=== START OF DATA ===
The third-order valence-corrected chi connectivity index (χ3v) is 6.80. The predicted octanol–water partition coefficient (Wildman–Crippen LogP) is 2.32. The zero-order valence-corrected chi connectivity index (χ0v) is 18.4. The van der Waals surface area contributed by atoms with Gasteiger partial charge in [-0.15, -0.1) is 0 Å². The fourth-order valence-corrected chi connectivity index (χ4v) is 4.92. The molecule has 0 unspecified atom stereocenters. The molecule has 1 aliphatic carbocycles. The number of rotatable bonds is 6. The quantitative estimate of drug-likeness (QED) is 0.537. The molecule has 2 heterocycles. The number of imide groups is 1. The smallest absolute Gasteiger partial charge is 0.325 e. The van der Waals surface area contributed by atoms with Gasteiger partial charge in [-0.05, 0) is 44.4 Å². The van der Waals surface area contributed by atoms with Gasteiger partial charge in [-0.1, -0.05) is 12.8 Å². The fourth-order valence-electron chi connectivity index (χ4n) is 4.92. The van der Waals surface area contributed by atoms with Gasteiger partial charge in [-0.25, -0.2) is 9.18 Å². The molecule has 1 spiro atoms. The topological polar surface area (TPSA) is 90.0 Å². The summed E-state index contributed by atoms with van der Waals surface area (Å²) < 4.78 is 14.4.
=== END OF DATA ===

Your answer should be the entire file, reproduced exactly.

The third-order valence-corrected chi connectivity index (χ3v) is 6.80. The predicted octanol–water partition coefficient (Wildman–Crippen LogP) is 2.32. The zero-order valence-corrected chi connectivity index (χ0v) is 18.4. The van der Waals surface area contributed by atoms with Gasteiger partial charge in [-0.15, -0.1) is 0 Å². The fourth-order valence-corrected chi connectivity index (χ4v) is 4.92. The molecule has 0 unspecified atom stereocenters. The molecule has 1 aliphatic carbocycles. The number of rotatable bonds is 6. The quantitative estimate of drug-likeness (QED) is 0.537. The molecule has 2 heterocycles. The number of imide groups is 1. The smallest absolute Gasteiger partial charge is 0.325 e. The van der Waals surface area contributed by atoms with Gasteiger partial charge in [-0.05, 0) is 44.4 Å². The van der Waals surface area contributed by atoms with Gasteiger partial charge in [-0.1, -0.05) is 12.8 Å². The fourth-order valence-electron chi connectivity index (χ4n) is 4.92. The van der Waals surface area contributed by atoms with Gasteiger partial charge in [-0.25, -0.2) is 9.18 Å². The molecule has 1 spiro atoms. The topological polar surface area (TPSA) is 90.0 Å². The summed E-state index contributed by atoms with van der Waals surface area (Å²) < 4.78 is 14.4.